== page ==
Author interviews, book reviews, editors picks, and more. Read it now
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For me, “Wild” reads less like a journey into self and more like a straight-forward walk into the woods. Strayed is a lively writer who brings the trail to life: the hardships of living off the grid and by your wits, the relentless tedium of walking despite the beautiful scenery, the daily stamina required to make her audacious 3-month plan work, as well as the brief but emotionally intense trail relationships hikers form during their journey.
Physically, the trail changes her. Her heightened awareness and resourcefulness increases her confidence. At trail’s end, she says that she’s healed her grief, but I wasn’t feeling the spiritual or emotional transformation she says she experienced. “Wild” is an interesting book that captures both the loneliness and exhilaration of life on the trail. As a journey into the soul, though, it comes up a step too short.
Fortunately, Cheryl met some good Samaritans along the way who helped to educate her in the art and science of backpacking and assisted her in editing the contents of her backpack to a more reasonable and sustainable level. She wrote frankly about her mistakes, miscalculations, and mishaps as she slowly made her way northward through the Mojave Desert to the Sierra Nevada mountain range (most of which she bypassed by hitchhiking because of record snowfall that year) and all the way up to the Bridge of the Gods at the Oregon/Washington border.
As for the book itself, this is one of the few times I would recommend seeing the movie before reading the book, simply because the book is long and somewhat dense and if the movie doesn't appeal to you, the book probably won't, either. I enjoyed both the descriptions of the beauty and difficulty of hiking such a long way as well as the flashbacks of Cheryl's life before and how she came to make the decision - impulsively, as always - to take on this journey. She did educate herself about the gear she would need, apparently overly so, since she ended up with so much in her backpack she had to sit down, strap on the backpack, then get up on all fours and gradually move herself into a semi-upright position. However, although she bought a book about hiking the trail as well as one on navigating with a compass, she apparently just skimmed the first book and although she intended to read the second book on the plane from Minnesota to California, she did not do so. In fact, she didn't read the navigation book until she was actually lost, at which time she discovered she really didn't understand either the language or the principles the book contained.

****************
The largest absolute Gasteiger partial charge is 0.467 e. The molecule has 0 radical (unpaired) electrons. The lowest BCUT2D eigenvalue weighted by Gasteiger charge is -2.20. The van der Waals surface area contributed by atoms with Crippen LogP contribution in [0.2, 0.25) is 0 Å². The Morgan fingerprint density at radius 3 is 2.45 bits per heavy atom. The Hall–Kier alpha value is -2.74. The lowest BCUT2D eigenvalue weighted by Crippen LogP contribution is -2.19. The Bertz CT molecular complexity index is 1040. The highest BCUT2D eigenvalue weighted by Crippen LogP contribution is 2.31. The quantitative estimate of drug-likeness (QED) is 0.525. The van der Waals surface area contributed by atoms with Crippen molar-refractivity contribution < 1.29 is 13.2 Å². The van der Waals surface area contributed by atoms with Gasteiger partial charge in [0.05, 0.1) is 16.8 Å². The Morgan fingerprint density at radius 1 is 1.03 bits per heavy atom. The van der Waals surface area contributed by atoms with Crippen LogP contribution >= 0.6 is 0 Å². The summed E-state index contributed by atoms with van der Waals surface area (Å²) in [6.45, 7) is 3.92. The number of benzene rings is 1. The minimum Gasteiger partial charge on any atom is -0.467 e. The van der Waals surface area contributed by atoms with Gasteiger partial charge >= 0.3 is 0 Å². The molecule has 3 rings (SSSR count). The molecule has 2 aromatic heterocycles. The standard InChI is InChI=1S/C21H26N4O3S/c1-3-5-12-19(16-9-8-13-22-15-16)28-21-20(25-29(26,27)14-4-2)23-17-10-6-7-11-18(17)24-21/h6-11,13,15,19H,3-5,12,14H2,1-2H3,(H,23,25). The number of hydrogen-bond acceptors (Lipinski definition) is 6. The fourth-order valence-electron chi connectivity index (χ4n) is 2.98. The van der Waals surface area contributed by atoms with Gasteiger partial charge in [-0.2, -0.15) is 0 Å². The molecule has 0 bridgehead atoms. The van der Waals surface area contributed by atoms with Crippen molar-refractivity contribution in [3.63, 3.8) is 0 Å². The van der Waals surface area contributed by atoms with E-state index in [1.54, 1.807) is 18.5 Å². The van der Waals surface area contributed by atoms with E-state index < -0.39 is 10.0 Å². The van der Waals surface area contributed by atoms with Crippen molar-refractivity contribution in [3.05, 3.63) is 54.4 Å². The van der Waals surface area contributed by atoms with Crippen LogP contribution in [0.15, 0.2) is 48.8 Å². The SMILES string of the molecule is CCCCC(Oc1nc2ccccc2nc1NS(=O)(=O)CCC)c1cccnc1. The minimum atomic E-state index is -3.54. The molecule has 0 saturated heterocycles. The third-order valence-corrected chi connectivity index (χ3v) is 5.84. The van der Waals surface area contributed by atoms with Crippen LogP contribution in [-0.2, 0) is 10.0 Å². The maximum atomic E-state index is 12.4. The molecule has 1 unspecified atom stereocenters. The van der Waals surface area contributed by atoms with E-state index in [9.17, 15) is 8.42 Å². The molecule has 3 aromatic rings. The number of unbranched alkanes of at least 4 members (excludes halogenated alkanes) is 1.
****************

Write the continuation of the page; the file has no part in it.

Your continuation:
I will admit, the most difficult thing about reading this book besides its length and the density of the prose was dealing with Cheryl's character. I can only assume she was being honest about herself, since I don't believe anyone would portray themselves in such a negative light if it weren't the truth. Besides being heedless and impulsive, Cheryl betrayed, over and over again, a husband who seems to have had almost unlimited patience and love for her, even after their divorce. The loss of a loved one, especially one as close as Cheryl and her mother were, can cause people to react in strange and sometimes self-destructive ways. The best thing Cheryl did was to take herself out of the environment she was in and away from the temptations she found irresistible. But you know the old saying: Wherever you go, there you are. Cheryl was Cheryl, whether in Minnesota or on the PCT. The one thing she did do while on the trail was resist, almost to the very end, her rampant libido.
I am glad I read this book. In a way, it reminds me of books I read years ago about people who had moved far away from civilization to live off the land. That, too, is an attractive and romantic prospect until you factor in the backbreaking labor involved. Most of the characters in those books were infinitely easier to like but far less memorable. Cheryl is certainly someone I will never forget
In the middle third, we learn more about the forces that formed her, the ‘how’ and ‘what’ of the wounds, the abandonment, as she struggles along the trail. At a personal level she engages people easily and doesn’t seem to have a sense of danger, just a sense that she is being called to grow, to resolve, and so we meet and enjoy many other hikers along the PCT. Too, she is fine being alone in the wilderness, despite her people skills, and this, along with her descriptions of the land and struggles, make for good reading.
In the last part, we are firm witnesses to her grit and determination, even as she occasionally backslides behaviorally. That means she has gained insight into her dynamics, but impulse still wins out. She doesn’t, however, let that defeat her.
The other thing about this book is, it’s well written and therefore invites the reader to keep turning the page. Oprah’s notes are also of interest as it gives insight into what drew her to this particular story. In summary, Strayed’s adventure – both inner and outer is worth witnessing. While I would never choose to live my life as she has, the fortitude to endure a self-sought and the much needed initiation into adulthood, while walking over a thousand miles, and looking at her psychological processes, earned my respect. Five stars.